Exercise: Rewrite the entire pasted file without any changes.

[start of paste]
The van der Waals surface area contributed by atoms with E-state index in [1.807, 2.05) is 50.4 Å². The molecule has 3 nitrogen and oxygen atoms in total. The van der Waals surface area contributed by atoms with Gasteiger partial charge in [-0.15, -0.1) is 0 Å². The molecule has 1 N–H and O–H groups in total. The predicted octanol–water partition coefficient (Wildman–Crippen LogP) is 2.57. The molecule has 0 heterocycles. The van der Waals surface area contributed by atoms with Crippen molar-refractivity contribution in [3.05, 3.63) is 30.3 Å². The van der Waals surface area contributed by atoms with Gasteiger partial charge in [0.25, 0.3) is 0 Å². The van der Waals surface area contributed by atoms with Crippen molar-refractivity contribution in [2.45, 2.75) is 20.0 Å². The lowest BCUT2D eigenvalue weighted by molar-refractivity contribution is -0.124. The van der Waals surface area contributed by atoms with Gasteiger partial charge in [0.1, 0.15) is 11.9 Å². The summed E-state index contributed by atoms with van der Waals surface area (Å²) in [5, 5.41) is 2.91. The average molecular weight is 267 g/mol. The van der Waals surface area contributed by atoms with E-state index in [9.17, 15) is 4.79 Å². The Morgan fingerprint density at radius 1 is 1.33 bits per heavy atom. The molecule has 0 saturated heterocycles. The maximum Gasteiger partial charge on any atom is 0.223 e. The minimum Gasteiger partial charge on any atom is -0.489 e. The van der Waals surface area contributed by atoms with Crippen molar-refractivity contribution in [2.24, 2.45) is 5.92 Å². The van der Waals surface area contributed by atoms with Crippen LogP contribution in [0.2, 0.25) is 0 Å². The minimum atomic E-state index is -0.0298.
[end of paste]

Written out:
The van der Waals surface area contributed by atoms with E-state index in [1.807, 2.05) is 50.4 Å². The molecule has 3 nitrogen and oxygen atoms in total. The van der Waals surface area contributed by atoms with Gasteiger partial charge in [-0.15, -0.1) is 0 Å². The molecule has 1 N–H and O–H groups in total. The predicted octanol–water partition coefficient (Wildman–Crippen LogP) is 2.57. The molecule has 0 heterocycles. The van der Waals surface area contributed by atoms with Crippen molar-refractivity contribution in [3.05, 3.63) is 30.3 Å². The van der Waals surface area contributed by atoms with Gasteiger partial charge in [0.25, 0.3) is 0 Å². The van der Waals surface area contributed by atoms with Crippen molar-refractivity contribution in [2.45, 2.75) is 20.0 Å². The lowest BCUT2D eigenvalue weighted by molar-refractivity contribution is -0.124. The van der Waals surface area contributed by atoms with Gasteiger partial charge in [0.1, 0.15) is 11.9 Å². The summed E-state index contributed by atoms with van der Waals surface area (Å²) in [5, 5.41) is 2.91. The average molecular weight is 267 g/mol. The van der Waals surface area contributed by atoms with E-state index in [9.17, 15) is 4.79 Å². The Morgan fingerprint density at radius 1 is 1.33 bits per heavy atom. The molecule has 0 saturated heterocycles. The maximum Gasteiger partial charge on any atom is 0.223 e. The minimum Gasteiger partial charge on any atom is -0.489 e. The van der Waals surface area contributed by atoms with Crippen molar-refractivity contribution in [2.24, 2.45) is 5.92 Å². The van der Waals surface area contributed by atoms with Crippen LogP contribution in [0.2, 0.25) is 0 Å². The minimum atomic E-state index is -0.0298.